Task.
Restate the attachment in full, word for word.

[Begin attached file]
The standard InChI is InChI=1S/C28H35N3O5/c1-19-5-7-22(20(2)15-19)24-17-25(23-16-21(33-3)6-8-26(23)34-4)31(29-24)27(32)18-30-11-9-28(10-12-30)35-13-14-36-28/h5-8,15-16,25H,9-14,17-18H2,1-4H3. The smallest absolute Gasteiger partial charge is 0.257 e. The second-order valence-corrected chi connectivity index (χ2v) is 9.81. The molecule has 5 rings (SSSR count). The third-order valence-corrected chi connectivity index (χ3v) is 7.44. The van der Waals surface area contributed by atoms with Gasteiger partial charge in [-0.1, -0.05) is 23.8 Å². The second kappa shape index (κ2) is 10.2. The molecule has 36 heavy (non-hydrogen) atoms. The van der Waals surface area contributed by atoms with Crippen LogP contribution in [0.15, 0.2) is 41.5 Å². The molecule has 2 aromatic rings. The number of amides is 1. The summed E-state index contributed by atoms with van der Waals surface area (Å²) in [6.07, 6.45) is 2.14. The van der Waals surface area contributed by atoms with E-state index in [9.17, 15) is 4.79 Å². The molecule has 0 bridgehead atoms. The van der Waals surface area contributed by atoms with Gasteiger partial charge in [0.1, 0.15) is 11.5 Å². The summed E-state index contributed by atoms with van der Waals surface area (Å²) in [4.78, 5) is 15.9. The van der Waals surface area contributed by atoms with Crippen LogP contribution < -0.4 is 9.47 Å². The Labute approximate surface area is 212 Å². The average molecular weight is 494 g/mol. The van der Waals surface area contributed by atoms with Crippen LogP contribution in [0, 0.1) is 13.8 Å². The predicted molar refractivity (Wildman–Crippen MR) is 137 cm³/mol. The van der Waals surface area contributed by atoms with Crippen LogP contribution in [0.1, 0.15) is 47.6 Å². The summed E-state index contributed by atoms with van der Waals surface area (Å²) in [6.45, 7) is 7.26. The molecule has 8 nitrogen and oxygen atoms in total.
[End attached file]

The standard InChI is InChI=1S/C28H35N3O5/c1-19-5-7-22(20(2)15-19)24-17-25(23-16-21(33-3)6-8-26(23)34-4)31(29-24)27(32)18-30-11-9-28(10-12-30)35-13-14-36-28/h5-8,15-16,25H,9-14,17-18H2,1-4H3. The smallest absolute Gasteiger partial charge is 0.257 e. The second-order valence-corrected chi connectivity index (χ2v) is 9.81. The molecule has 5 rings (SSSR count). The third-order valence-corrected chi connectivity index (χ3v) is 7.44. The van der Waals surface area contributed by atoms with Gasteiger partial charge in [-0.1, -0.05) is 23.8 Å². The second kappa shape index (κ2) is 10.2. The molecule has 36 heavy (non-hydrogen) atoms. The van der Waals surface area contributed by atoms with Crippen LogP contribution in [0.15, 0.2) is 41.5 Å². The molecule has 2 aromatic rings. The number of amides is 1. The summed E-state index contributed by atoms with van der Waals surface area (Å²) in [6.07, 6.45) is 2.14. The van der Waals surface area contributed by atoms with E-state index in [9.17, 15) is 4.79 Å². The molecule has 0 bridgehead atoms. The van der Waals surface area contributed by atoms with Gasteiger partial charge in [0.1, 0.15) is 11.5 Å². The summed E-state index contributed by atoms with van der Waals surface area (Å²) in [4.78, 5) is 15.9. The van der Waals surface area contributed by atoms with Crippen LogP contribution < -0.4 is 9.47 Å². The Labute approximate surface area is 212 Å². The average molecular weight is 494 g/mol. The van der Waals surface area contributed by atoms with Crippen LogP contribution in [0, 0.1) is 13.8 Å². The predicted molar refractivity (Wildman–Crippen MR) is 137 cm³/mol. The van der Waals surface area contributed by atoms with Crippen LogP contribution in [0.1, 0.15) is 47.6 Å². The summed E-state index contributed by atoms with van der Waals surface area (Å²) in [6.45, 7) is 7.26. The molecule has 8 nitrogen and oxygen atoms in total.